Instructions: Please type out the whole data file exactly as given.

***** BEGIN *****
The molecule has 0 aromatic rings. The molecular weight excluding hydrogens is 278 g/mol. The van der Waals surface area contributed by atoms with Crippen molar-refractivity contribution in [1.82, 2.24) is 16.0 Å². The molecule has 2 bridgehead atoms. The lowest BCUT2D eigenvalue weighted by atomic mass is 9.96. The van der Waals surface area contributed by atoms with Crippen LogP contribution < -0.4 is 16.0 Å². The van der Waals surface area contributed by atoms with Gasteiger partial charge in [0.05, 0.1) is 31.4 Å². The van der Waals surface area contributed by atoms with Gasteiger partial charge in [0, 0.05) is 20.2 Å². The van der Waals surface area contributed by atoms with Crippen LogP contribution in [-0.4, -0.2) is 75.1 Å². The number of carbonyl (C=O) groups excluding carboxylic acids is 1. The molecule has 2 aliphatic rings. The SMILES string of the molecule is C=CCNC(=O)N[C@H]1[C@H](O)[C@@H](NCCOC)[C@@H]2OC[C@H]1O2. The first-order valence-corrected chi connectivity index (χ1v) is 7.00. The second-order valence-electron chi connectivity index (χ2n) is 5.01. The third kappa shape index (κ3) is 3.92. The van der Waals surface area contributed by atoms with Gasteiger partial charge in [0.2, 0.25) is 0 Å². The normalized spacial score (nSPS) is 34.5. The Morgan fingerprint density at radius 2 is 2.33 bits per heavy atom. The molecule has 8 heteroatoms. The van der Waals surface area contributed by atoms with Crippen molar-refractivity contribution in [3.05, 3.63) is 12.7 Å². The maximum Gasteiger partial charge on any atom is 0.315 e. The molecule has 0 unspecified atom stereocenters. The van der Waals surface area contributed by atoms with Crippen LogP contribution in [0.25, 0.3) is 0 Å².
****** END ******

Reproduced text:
The molecule has 0 aromatic rings. The molecular weight excluding hydrogens is 278 g/mol. The van der Waals surface area contributed by atoms with Crippen molar-refractivity contribution in [1.82, 2.24) is 16.0 Å². The molecule has 2 bridgehead atoms. The lowest BCUT2D eigenvalue weighted by atomic mass is 9.96. The van der Waals surface area contributed by atoms with Crippen LogP contribution < -0.4 is 16.0 Å². The van der Waals surface area contributed by atoms with Gasteiger partial charge in [0.05, 0.1) is 31.4 Å². The van der Waals surface area contributed by atoms with Gasteiger partial charge in [0, 0.05) is 20.2 Å². The van der Waals surface area contributed by atoms with Crippen LogP contribution in [-0.4, -0.2) is 75.1 Å². The number of carbonyl (C=O) groups excluding carboxylic acids is 1. The molecule has 2 aliphatic rings. The SMILES string of the molecule is C=CCNC(=O)N[C@H]1[C@H](O)[C@@H](NCCOC)[C@@H]2OC[C@H]1O2. The first-order valence-corrected chi connectivity index (χ1v) is 7.00. The second-order valence-electron chi connectivity index (χ2n) is 5.01. The third kappa shape index (κ3) is 3.92. The van der Waals surface area contributed by atoms with Gasteiger partial charge in [0.2, 0.25) is 0 Å². The normalized spacial score (nSPS) is 34.5. The Morgan fingerprint density at radius 2 is 2.33 bits per heavy atom. The molecule has 8 heteroatoms. The van der Waals surface area contributed by atoms with Crippen molar-refractivity contribution in [3.05, 3.63) is 12.7 Å². The maximum Gasteiger partial charge on any atom is 0.315 e. The molecule has 0 unspecified atom stereocenters. The van der Waals surface area contributed by atoms with Crippen LogP contribution in [0.25, 0.3) is 0 Å².